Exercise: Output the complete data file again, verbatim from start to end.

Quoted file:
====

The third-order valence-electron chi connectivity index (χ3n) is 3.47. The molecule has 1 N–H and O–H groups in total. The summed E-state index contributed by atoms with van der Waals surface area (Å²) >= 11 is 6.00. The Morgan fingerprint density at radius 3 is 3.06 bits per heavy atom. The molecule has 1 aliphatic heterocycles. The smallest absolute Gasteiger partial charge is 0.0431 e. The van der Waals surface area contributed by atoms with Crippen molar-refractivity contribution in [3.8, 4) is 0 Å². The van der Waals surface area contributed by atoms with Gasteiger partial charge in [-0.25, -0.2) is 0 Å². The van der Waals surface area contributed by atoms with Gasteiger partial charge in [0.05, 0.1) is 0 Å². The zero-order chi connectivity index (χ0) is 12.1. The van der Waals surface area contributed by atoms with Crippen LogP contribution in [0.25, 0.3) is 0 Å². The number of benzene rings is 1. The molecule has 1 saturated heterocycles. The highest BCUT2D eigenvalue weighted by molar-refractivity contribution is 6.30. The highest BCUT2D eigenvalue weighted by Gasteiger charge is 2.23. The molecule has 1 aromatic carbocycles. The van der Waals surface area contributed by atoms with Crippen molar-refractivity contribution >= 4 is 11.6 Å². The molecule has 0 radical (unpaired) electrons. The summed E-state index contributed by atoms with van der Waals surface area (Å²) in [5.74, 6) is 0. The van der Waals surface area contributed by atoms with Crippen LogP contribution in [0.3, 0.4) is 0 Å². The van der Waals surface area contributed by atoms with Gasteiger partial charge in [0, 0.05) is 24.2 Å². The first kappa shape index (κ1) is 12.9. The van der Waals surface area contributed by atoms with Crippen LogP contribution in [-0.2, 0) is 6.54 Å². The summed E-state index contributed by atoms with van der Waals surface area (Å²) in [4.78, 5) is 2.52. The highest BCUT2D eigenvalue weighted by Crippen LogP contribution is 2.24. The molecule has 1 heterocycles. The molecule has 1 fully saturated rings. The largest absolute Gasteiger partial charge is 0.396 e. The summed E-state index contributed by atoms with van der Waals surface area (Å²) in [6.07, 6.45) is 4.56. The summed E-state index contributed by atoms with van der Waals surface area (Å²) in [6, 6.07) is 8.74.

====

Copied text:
The third-order valence-electron chi connectivity index (χ3n) is 3.47. The molecule has 1 N–H and O–H groups in total. The summed E-state index contributed by atoms with van der Waals surface area (Å²) >= 11 is 6.00. The Morgan fingerprint density at radius 3 is 3.06 bits per heavy atom. The molecule has 1 aliphatic heterocycles. The smallest absolute Gasteiger partial charge is 0.0431 e. The van der Waals surface area contributed by atoms with Crippen molar-refractivity contribution in [3.8, 4) is 0 Å². The van der Waals surface area contributed by atoms with Gasteiger partial charge in [-0.25, -0.2) is 0 Å². The van der Waals surface area contributed by atoms with Gasteiger partial charge in [0.05, 0.1) is 0 Å². The zero-order chi connectivity index (χ0) is 12.1. The van der Waals surface area contributed by atoms with Crippen LogP contribution in [0.25, 0.3) is 0 Å². The number of benzene rings is 1. The molecule has 1 saturated heterocycles. The highest BCUT2D eigenvalue weighted by molar-refractivity contribution is 6.30. The highest BCUT2D eigenvalue weighted by Gasteiger charge is 2.23. The molecule has 1 aromatic carbocycles. The van der Waals surface area contributed by atoms with Crippen molar-refractivity contribution >= 4 is 11.6 Å². The molecule has 0 radical (unpaired) electrons. The summed E-state index contributed by atoms with van der Waals surface area (Å²) in [5.74, 6) is 0. The van der Waals surface area contributed by atoms with Crippen LogP contribution in [0.3, 0.4) is 0 Å². The van der Waals surface area contributed by atoms with Gasteiger partial charge in [0, 0.05) is 24.2 Å². The first kappa shape index (κ1) is 12.9. The van der Waals surface area contributed by atoms with Crippen LogP contribution in [-0.2, 0) is 6.54 Å². The summed E-state index contributed by atoms with van der Waals surface area (Å²) in [4.78, 5) is 2.52. The highest BCUT2D eigenvalue weighted by Crippen LogP contribution is 2.24. The molecule has 1 heterocycles. The molecule has 1 fully saturated rings. The largest absolute Gasteiger partial charge is 0.396 e. The summed E-state index contributed by atoms with van der Waals surface area (Å²) in [6.07, 6.45) is 4.56. The summed E-state index contributed by atoms with van der Waals surface area (Å²) in [6, 6.07) is 8.74.